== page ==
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The desert and the sown: Nomad–farmer interactions in the Wadi Faynan, southern Jordan

Barker, G.
Journal of arid environments 2012 v.86 pp. 82-96
climate change, deserts, farmers, herding, landscapes, mining, pastoralism, Jordan, Middle East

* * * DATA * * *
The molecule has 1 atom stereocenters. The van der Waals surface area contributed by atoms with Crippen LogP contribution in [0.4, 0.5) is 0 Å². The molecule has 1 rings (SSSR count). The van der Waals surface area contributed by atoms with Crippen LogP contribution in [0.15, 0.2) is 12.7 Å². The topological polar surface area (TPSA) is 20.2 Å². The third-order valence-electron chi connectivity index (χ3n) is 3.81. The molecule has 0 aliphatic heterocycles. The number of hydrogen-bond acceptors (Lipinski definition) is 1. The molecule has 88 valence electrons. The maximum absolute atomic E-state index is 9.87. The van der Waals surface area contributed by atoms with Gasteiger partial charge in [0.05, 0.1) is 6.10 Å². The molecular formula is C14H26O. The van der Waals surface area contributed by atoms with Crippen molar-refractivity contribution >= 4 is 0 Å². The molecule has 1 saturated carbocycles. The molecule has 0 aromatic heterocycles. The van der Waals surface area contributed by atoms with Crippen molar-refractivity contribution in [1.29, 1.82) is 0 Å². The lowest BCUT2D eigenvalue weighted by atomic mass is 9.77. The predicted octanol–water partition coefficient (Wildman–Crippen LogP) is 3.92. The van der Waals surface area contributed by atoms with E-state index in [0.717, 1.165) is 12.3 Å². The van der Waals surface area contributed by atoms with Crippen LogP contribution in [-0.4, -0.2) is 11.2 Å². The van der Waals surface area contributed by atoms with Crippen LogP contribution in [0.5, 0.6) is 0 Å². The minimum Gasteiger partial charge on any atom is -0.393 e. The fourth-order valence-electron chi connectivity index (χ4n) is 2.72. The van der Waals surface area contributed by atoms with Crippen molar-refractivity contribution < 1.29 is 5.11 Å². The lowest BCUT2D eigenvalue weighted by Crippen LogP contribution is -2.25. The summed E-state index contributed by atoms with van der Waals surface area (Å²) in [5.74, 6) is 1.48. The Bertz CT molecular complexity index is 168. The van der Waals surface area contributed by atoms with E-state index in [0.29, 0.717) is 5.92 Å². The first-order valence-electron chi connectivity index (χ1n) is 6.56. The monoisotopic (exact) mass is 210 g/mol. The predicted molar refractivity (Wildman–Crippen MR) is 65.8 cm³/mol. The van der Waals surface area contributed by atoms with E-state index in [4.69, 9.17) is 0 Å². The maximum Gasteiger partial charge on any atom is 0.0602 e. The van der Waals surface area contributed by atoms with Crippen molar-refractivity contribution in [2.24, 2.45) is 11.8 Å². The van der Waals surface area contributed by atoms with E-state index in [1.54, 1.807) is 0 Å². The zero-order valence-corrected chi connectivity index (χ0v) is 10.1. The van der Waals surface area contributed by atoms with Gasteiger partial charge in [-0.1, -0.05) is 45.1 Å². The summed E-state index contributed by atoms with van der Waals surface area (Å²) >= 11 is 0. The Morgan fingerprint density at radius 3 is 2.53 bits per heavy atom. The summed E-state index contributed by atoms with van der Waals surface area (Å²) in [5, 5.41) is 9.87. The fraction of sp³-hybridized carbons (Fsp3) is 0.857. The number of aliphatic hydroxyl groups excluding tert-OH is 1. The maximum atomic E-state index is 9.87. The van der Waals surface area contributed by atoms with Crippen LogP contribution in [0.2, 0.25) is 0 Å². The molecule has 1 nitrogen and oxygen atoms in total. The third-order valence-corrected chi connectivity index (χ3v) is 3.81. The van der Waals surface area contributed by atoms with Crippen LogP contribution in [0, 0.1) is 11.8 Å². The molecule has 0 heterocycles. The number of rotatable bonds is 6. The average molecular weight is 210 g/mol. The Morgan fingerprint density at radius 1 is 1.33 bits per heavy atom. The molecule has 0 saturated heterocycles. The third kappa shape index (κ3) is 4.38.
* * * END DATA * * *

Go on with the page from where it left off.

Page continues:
The paper discusses the changing relationship between pastoral nomads and farmers, one of the recurring themes in the history of the arid Near East. In many parts of this region that history has often been characterized in terms of changing cycles of sedentary farming and pastoralism, linked respectively to notions of cultural florescence and collapse. The paper reviews the complex history of cultivation, herding, and industrial activity (copper mining and processing) that has been established for the Wadi Faynan in southern Jordan, a desertic region used today largely by Bedouin herding groups, from the Early Bronze Age to the present day. As recent studies indicate for the Negev region as a whole, it concludes that notions of simplistic cycles in nomad–sedentary relations are unhelpful: historical contingency played a far more important role than the physical landscape and the changes effected to it by climatic shifts over the past 6000 years.